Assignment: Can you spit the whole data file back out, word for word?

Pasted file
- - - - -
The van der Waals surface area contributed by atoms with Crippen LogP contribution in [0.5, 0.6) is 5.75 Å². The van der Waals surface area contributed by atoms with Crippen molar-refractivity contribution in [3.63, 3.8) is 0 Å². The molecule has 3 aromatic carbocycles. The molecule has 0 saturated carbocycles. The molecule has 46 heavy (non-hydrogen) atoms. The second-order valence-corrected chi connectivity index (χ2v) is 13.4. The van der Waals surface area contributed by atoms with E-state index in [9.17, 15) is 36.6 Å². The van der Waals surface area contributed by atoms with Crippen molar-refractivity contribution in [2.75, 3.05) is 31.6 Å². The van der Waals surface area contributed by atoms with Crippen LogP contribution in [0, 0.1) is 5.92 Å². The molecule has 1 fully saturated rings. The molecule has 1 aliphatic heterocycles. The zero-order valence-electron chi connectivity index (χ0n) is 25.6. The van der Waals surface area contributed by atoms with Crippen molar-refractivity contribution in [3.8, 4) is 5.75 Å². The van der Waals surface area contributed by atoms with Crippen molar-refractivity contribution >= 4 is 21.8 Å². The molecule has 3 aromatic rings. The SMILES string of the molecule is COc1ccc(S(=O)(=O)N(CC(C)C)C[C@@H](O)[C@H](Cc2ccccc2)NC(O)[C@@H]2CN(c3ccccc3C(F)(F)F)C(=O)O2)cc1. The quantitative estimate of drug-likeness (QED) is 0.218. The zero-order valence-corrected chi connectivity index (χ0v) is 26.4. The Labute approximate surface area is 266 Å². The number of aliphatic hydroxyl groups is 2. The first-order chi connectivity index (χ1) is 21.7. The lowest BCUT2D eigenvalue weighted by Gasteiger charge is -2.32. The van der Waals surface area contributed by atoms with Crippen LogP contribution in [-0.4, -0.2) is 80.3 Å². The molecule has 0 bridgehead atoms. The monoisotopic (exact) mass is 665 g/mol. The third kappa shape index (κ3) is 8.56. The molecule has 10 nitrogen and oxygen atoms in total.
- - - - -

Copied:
The van der Waals surface area contributed by atoms with Crippen LogP contribution in [0.5, 0.6) is 5.75 Å². The van der Waals surface area contributed by atoms with Crippen molar-refractivity contribution in [3.63, 3.8) is 0 Å². The molecule has 3 aromatic carbocycles. The molecule has 0 saturated carbocycles. The molecule has 46 heavy (non-hydrogen) atoms. The second-order valence-corrected chi connectivity index (χ2v) is 13.4. The van der Waals surface area contributed by atoms with E-state index in [9.17, 15) is 36.6 Å². The van der Waals surface area contributed by atoms with Crippen molar-refractivity contribution in [2.75, 3.05) is 31.6 Å². The van der Waals surface area contributed by atoms with Crippen LogP contribution in [0, 0.1) is 5.92 Å². The molecule has 1 fully saturated rings. The molecule has 1 aliphatic heterocycles. The zero-order valence-electron chi connectivity index (χ0n) is 25.6. The van der Waals surface area contributed by atoms with Crippen molar-refractivity contribution in [3.8, 4) is 5.75 Å². The van der Waals surface area contributed by atoms with Crippen molar-refractivity contribution >= 4 is 21.8 Å². The molecule has 3 aromatic rings. The SMILES string of the molecule is COc1ccc(S(=O)(=O)N(CC(C)C)C[C@@H](O)[C@H](Cc2ccccc2)NC(O)[C@@H]2CN(c3ccccc3C(F)(F)F)C(=O)O2)cc1. The quantitative estimate of drug-likeness (QED) is 0.218. The zero-order valence-corrected chi connectivity index (χ0v) is 26.4. The Labute approximate surface area is 266 Å². The number of aliphatic hydroxyl groups is 2. The first-order chi connectivity index (χ1) is 21.7. The lowest BCUT2D eigenvalue weighted by Gasteiger charge is -2.32. The van der Waals surface area contributed by atoms with Crippen LogP contribution in [-0.4, -0.2) is 80.3 Å². The molecule has 0 bridgehead atoms. The monoisotopic (exact) mass is 665 g/mol. The third kappa shape index (κ3) is 8.56. The molecule has 10 nitrogen and oxygen atoms in total.